With a busy career which requires extensive travelling, Brenda a professional trainer in her early forties decided not to get married but instead become a single mother by adopting Angel when she was 2 months old. Angel is now 4 years old and occasionally asks her mum, “where is daddy?” when she sees her classmates in her nursery being fetched by their fathers. Brenda normally avoids this question. Angel is cared for by Brenda’s 60 year old mother. The only other family member is her sister. Knowing that she has a small family unit made her worry about Angel’s welfare if she passes away. Therefore, she quickly prepared her own will naming her sister as the sole Executor and her mother the sole Guardian. It was further mentioned that upon her demise, her sister shall finance the living expenses of Angel from the estate until she reaches 21 years old. Not long after that, Brenda met with an accident which left both her legs paralysed. The most important question in her mind now is how is she is going to care for Angel financially? Luckily for Brenda, she had purchased an insurance policy of RM1.5 million before this incident. Therefore, she managed to claim for the insurance money. She had another insurance policy of RM500,000 which only covers death. However, with the insurance money received she wanted someone with perpetual existence to hold on to the money and continue funding Angel’s monthly living expenses if she passes away, realising that process for her probate to unlock her estate would require some time. The question is how to do it?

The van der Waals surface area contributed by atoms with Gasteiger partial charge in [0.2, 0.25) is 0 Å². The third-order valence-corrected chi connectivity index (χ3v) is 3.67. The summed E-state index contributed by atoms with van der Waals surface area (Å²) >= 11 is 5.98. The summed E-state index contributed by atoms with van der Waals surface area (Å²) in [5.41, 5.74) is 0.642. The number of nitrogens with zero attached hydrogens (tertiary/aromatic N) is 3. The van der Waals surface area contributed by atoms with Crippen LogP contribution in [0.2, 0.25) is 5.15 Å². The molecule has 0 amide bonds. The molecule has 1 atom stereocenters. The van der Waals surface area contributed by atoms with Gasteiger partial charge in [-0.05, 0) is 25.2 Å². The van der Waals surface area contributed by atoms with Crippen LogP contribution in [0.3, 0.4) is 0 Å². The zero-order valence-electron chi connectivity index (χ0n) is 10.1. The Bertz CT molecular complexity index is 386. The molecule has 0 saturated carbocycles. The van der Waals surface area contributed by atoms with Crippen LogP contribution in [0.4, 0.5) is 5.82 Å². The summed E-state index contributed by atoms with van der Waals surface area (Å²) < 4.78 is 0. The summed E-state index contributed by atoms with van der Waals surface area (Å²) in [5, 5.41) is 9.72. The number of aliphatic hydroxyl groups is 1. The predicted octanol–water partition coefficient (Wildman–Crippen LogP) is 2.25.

In Brenda’s case, it is best that she sets up two types of “Trusts”. The first one is the “Living Trust” whereby Brenda is the “Settlor” and she appoints a Trustee Company like Rockwills Trustee Bhd. to be the “Trustee”. Since Angel is still a minor, Brenda has to name the “Guardian” and Protectors are most likely to be her mother followed by her sister being the substitute. The role of the “Guardian” is to take care of the minor whereas the role of the ‘Protector” is to act as a watchdog on the “Trustee”. After this, Brenda can then name Angel to be the sole beneficiary and specify the condition of distribution for Angel’s monthly living, medical and education expenses, the Guardian’s allowance and the duration of the Trust. Since Brenda has an insurance policy that only covers death, it is timely for her to execute an absolute assignment for this policy to her “Living Trust”. This ensures that this insurance money will be passed to the Trustee for Angel’s funding when Brenda dies. The second type of Trust Brenda should set up is a “Declaration of Trust” whereby Brenda is the Settlor and the main Trustee meaning that when Brenda is alive she holds on to her entire estate. But when she dies some of her assets specified in her “Declaration of Trust’ such as Fixed Deposits, shares or unit trust shall be passed to the substitute Trustee like Rockwills Trustee Bhd. for distribution to the beneficiary through the Guardian. The condition of the distribution can be similar to the “Living Trust”. As for Brenda’s will, she must appoint at least two Executors instead of one, just in case her sister also passes away.
Peter Lee is an Associate Estate Planning Practitioner (Wills & Trust) with Rockwills International Group. He is also an Islamic Estate Planner providing Wills & Trust services for Muslims. He is based in Ipoh and can be reached at: 012-5078825/05-2554853 or email@example.com. Website: http://www.wills-trust.com.my.